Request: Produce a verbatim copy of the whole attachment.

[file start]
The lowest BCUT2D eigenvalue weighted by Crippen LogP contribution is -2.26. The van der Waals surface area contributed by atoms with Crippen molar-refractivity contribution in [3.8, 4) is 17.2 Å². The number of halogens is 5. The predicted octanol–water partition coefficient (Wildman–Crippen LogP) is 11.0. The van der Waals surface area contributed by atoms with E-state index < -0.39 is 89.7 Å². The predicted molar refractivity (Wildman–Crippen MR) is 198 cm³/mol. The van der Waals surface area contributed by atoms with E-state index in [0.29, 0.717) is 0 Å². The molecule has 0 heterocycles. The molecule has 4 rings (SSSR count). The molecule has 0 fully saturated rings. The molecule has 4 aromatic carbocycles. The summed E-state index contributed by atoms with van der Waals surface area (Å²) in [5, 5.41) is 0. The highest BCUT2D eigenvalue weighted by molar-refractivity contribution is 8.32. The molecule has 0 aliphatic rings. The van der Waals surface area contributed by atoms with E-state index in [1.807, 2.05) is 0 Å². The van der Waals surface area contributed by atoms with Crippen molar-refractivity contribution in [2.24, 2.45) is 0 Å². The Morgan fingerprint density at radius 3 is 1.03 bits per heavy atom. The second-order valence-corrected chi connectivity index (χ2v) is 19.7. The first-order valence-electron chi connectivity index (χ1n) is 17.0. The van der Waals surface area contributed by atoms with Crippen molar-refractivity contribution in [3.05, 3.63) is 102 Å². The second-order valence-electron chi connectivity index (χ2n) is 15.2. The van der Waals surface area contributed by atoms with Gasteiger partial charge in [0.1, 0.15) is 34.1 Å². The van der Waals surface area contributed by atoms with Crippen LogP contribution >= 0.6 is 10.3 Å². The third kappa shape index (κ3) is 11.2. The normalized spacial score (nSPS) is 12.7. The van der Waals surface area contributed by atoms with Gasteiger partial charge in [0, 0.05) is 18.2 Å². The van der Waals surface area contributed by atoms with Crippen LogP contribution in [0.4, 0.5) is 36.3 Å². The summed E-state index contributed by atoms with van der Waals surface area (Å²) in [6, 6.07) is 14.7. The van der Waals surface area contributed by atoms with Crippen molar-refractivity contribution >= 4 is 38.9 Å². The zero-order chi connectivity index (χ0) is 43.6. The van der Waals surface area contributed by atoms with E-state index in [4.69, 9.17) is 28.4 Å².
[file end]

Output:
The lowest BCUT2D eigenvalue weighted by Crippen LogP contribution is -2.26. The van der Waals surface area contributed by atoms with Crippen molar-refractivity contribution in [3.8, 4) is 17.2 Å². The number of halogens is 5. The predicted octanol–water partition coefficient (Wildman–Crippen LogP) is 11.0. The van der Waals surface area contributed by atoms with E-state index < -0.39 is 89.7 Å². The predicted molar refractivity (Wildman–Crippen MR) is 198 cm³/mol. The van der Waals surface area contributed by atoms with E-state index in [0.29, 0.717) is 0 Å². The molecule has 0 heterocycles. The molecule has 4 rings (SSSR count). The molecule has 0 fully saturated rings. The molecule has 4 aromatic carbocycles. The summed E-state index contributed by atoms with van der Waals surface area (Å²) in [5, 5.41) is 0. The highest BCUT2D eigenvalue weighted by molar-refractivity contribution is 8.32. The molecule has 0 aliphatic rings. The van der Waals surface area contributed by atoms with E-state index in [1.807, 2.05) is 0 Å². The van der Waals surface area contributed by atoms with Crippen molar-refractivity contribution in [2.24, 2.45) is 0 Å². The Morgan fingerprint density at radius 3 is 1.03 bits per heavy atom. The second-order valence-corrected chi connectivity index (χ2v) is 19.7. The first-order valence-electron chi connectivity index (χ1n) is 17.0. The van der Waals surface area contributed by atoms with Crippen molar-refractivity contribution in [3.05, 3.63) is 102 Å². The second-order valence-electron chi connectivity index (χ2n) is 15.2. The van der Waals surface area contributed by atoms with Gasteiger partial charge in [0.1, 0.15) is 34.1 Å². The van der Waals surface area contributed by atoms with Crippen LogP contribution >= 0.6 is 10.3 Å². The third kappa shape index (κ3) is 11.2. The normalized spacial score (nSPS) is 12.7. The van der Waals surface area contributed by atoms with Gasteiger partial charge in [0, 0.05) is 18.2 Å². The van der Waals surface area contributed by atoms with Crippen LogP contribution in [0.4, 0.5) is 36.3 Å². The summed E-state index contributed by atoms with van der Waals surface area (Å²) in [6, 6.07) is 14.7. The van der Waals surface area contributed by atoms with Crippen molar-refractivity contribution >= 4 is 38.9 Å². The zero-order chi connectivity index (χ0) is 43.6. The van der Waals surface area contributed by atoms with E-state index in [4.69, 9.17) is 28.4 Å².